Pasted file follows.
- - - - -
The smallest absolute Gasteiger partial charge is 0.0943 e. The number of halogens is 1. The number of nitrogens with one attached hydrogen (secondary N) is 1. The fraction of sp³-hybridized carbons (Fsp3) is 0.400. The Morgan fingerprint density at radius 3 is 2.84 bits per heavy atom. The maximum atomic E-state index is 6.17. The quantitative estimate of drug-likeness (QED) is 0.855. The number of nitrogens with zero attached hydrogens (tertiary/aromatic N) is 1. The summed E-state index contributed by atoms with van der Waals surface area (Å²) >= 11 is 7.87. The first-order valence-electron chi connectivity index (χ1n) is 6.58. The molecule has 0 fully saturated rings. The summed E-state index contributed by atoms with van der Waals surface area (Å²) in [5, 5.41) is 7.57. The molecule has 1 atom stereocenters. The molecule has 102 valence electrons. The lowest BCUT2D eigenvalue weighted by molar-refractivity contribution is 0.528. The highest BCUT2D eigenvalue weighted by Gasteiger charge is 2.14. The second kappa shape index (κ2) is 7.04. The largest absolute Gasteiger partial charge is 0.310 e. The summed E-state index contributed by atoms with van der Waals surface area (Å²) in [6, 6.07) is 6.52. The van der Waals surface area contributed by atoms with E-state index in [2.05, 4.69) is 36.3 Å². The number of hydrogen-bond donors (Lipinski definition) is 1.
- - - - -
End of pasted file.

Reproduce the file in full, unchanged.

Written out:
The smallest absolute Gasteiger partial charge is 0.0943 e. The number of halogens is 1. The number of nitrogens with one attached hydrogen (secondary N) is 1. The fraction of sp³-hybridized carbons (Fsp3) is 0.400. The Morgan fingerprint density at radius 3 is 2.84 bits per heavy atom. The maximum atomic E-state index is 6.17. The quantitative estimate of drug-likeness (QED) is 0.855. The number of nitrogens with zero attached hydrogens (tertiary/aromatic N) is 1. The summed E-state index contributed by atoms with van der Waals surface area (Å²) >= 11 is 7.87. The first-order valence-electron chi connectivity index (χ1n) is 6.58. The molecule has 0 fully saturated rings. The summed E-state index contributed by atoms with van der Waals surface area (Å²) in [5, 5.41) is 7.57. The molecule has 1 atom stereocenters. The molecule has 102 valence electrons. The lowest BCUT2D eigenvalue weighted by molar-refractivity contribution is 0.528. The highest BCUT2D eigenvalue weighted by Gasteiger charge is 2.14. The second kappa shape index (κ2) is 7.04. The largest absolute Gasteiger partial charge is 0.310 e. The summed E-state index contributed by atoms with van der Waals surface area (Å²) in [6, 6.07) is 6.52. The van der Waals surface area contributed by atoms with E-state index in [2.05, 4.69) is 36.3 Å². The number of hydrogen-bond donors (Lipinski definition) is 1.